US 5415335 A
Contained on a stapler cartridge there is at least one distal slot capable of accommodating at least one firing wedge or the knife blade which is thereby capable of moving through the distal slot. There is further contained at least one proximal slot capable of accommodating at least the one firing wedge or the knife blade. The firing wedge or knife blade is able to move into the proximal slot exclusively in a proximal direction. Once the firing wedge or the knife blade is moved into the slot, the firing wedge is no longer able to move distally, thereby locking end of proximal section of the stapler cartridge.
1. A surgical stapler comprising:
a support mechanism;
a knife blade and at least one staple firing wedge attached to an actuation mechanism;
a cartridge through which said knife blade and said at least one staple firing wedge pass, said cartridge containing at least one line of staples, each of said staples capable of being expelled from said cartridge during operation of said staple actuation mechanism; and
wherein said cartridge contains at least one distal slot for receiving at least one of said at least one firing wedge and said knife blade which thereby moves through said cartridge in a distal direction during the firing of said staples, and at least one proximal slot for receiving at least one of said at least one firing wedge and said knife blade from said at least one distal slot during movement of at least one of said at least one firing wedge and said knife blade in a proximal direction after the firing of said staples, said at least one proximal slot having a barrier at a distal end thereof for inhibiting the movement of at least one of said at least one firing wedge and said knife blade in a distal direction, whereby said at least one of said at least one firing wedge and said knife blade is retained within said proximal slot after said staples are fired.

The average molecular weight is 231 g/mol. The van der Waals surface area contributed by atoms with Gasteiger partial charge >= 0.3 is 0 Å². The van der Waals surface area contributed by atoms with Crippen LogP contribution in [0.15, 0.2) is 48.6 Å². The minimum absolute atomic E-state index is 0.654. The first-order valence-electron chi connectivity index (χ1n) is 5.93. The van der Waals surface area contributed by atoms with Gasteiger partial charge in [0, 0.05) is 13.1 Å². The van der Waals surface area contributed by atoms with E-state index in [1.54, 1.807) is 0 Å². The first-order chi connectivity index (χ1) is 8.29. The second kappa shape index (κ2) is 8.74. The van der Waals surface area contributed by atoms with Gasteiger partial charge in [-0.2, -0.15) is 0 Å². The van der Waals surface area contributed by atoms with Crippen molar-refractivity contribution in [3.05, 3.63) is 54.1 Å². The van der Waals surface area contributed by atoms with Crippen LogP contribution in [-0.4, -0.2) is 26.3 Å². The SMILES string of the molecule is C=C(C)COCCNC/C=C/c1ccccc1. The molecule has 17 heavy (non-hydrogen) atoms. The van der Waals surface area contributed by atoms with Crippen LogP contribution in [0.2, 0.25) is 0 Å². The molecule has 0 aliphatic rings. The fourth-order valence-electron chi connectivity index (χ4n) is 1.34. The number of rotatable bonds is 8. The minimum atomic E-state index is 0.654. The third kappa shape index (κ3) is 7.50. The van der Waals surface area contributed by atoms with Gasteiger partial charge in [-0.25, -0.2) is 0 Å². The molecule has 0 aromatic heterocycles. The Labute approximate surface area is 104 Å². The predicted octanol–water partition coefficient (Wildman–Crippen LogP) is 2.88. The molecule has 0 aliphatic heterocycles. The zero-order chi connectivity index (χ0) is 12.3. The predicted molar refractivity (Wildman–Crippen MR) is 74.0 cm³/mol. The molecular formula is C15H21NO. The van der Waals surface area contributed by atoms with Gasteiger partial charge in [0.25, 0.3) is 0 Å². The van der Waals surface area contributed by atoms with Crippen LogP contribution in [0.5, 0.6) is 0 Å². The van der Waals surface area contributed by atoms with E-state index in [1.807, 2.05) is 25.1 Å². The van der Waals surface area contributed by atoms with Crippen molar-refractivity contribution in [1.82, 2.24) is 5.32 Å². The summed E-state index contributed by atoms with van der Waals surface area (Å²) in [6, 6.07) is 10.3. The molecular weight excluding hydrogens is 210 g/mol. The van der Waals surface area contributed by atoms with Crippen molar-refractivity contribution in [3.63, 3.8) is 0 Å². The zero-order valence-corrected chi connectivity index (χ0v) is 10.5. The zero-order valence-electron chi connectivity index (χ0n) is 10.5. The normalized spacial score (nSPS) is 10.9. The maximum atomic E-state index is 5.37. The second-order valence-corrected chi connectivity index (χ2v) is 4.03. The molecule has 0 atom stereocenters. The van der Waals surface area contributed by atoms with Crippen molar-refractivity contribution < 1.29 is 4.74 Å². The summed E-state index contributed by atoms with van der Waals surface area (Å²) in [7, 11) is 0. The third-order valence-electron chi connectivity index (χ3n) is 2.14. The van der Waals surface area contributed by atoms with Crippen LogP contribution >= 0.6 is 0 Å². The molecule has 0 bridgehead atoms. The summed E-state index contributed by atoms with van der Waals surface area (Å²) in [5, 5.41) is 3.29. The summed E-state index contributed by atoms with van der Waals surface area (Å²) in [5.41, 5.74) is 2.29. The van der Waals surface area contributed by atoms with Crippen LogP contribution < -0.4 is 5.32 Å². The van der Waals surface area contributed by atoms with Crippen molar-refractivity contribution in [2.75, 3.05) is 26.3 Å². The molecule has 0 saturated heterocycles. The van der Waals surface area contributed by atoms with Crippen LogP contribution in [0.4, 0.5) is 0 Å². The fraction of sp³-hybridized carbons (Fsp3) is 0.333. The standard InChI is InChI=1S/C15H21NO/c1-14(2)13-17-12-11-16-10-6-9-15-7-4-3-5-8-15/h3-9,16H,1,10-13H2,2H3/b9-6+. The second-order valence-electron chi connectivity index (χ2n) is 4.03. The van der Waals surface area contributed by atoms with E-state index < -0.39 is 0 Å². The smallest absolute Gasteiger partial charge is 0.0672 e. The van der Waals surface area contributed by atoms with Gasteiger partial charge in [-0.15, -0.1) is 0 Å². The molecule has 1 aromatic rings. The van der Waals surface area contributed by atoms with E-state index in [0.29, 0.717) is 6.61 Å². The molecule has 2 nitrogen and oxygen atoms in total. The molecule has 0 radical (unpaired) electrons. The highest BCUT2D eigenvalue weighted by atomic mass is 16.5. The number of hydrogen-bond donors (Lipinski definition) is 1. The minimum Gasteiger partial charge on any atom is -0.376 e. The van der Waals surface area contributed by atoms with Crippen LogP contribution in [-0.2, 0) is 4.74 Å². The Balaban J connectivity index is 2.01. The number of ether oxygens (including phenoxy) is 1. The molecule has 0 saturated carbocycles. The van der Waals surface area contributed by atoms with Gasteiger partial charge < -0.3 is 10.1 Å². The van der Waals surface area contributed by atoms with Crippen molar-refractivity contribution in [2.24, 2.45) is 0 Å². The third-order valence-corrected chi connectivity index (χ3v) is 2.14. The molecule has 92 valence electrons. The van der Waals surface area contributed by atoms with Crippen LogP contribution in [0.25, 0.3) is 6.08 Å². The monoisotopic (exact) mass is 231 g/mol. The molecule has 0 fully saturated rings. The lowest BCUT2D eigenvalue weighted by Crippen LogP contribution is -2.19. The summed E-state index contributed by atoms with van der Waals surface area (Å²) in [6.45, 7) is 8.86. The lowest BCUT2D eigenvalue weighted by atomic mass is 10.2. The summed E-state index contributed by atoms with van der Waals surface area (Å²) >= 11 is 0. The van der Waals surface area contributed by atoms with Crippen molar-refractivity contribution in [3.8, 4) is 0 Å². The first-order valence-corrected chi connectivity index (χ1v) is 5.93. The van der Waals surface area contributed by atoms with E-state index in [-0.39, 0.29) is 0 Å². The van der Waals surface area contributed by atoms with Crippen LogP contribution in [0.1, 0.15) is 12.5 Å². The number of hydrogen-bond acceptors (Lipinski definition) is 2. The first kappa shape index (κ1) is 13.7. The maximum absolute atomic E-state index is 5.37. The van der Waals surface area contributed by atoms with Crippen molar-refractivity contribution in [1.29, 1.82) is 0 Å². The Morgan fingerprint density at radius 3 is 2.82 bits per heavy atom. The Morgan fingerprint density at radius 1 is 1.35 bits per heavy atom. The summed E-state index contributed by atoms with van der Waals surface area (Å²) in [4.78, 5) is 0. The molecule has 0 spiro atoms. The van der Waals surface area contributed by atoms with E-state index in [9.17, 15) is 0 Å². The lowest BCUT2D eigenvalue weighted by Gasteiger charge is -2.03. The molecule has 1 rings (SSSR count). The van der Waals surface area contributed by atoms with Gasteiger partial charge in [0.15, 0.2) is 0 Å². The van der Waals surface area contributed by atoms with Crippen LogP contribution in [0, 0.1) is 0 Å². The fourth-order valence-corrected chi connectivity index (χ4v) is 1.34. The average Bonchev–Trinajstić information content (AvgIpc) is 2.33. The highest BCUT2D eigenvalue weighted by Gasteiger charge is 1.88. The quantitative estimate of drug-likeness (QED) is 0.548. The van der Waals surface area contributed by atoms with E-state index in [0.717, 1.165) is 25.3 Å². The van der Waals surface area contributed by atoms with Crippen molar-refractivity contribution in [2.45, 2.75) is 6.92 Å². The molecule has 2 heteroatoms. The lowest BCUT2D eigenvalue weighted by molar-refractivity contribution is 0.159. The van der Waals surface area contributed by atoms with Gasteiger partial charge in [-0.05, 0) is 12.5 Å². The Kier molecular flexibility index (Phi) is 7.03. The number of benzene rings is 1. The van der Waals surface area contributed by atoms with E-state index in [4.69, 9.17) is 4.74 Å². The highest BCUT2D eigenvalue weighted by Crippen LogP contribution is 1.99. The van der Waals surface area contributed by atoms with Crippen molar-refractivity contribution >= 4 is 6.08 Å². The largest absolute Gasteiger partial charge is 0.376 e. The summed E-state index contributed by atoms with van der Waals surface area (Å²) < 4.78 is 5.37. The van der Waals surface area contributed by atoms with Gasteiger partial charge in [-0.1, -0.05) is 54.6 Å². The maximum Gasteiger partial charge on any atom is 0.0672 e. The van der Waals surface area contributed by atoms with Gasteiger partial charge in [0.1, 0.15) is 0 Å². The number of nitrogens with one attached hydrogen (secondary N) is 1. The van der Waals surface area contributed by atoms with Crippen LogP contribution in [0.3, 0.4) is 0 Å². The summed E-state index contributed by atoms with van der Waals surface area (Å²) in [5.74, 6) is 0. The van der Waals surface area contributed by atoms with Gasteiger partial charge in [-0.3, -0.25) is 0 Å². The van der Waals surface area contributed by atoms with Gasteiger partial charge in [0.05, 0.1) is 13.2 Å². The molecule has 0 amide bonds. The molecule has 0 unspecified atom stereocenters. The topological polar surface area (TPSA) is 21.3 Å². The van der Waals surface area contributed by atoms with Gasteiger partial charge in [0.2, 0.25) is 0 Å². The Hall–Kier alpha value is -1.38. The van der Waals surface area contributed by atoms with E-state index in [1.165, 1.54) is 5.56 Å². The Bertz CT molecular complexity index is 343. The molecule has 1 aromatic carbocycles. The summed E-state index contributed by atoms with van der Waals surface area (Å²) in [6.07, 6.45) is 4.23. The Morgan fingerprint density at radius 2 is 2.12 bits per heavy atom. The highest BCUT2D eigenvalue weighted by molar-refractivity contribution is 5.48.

2. The stapler of claim 1 wherein said at least one distal slot and said at least one proximal slot are parallel to one another along a portion of said cartridge.
3. The stapler of claim 2 wherein said at least one proximal slot is accessible from said at least one distal slot by a proximally directing wedge separating said at least one distal and at least one proximal slots.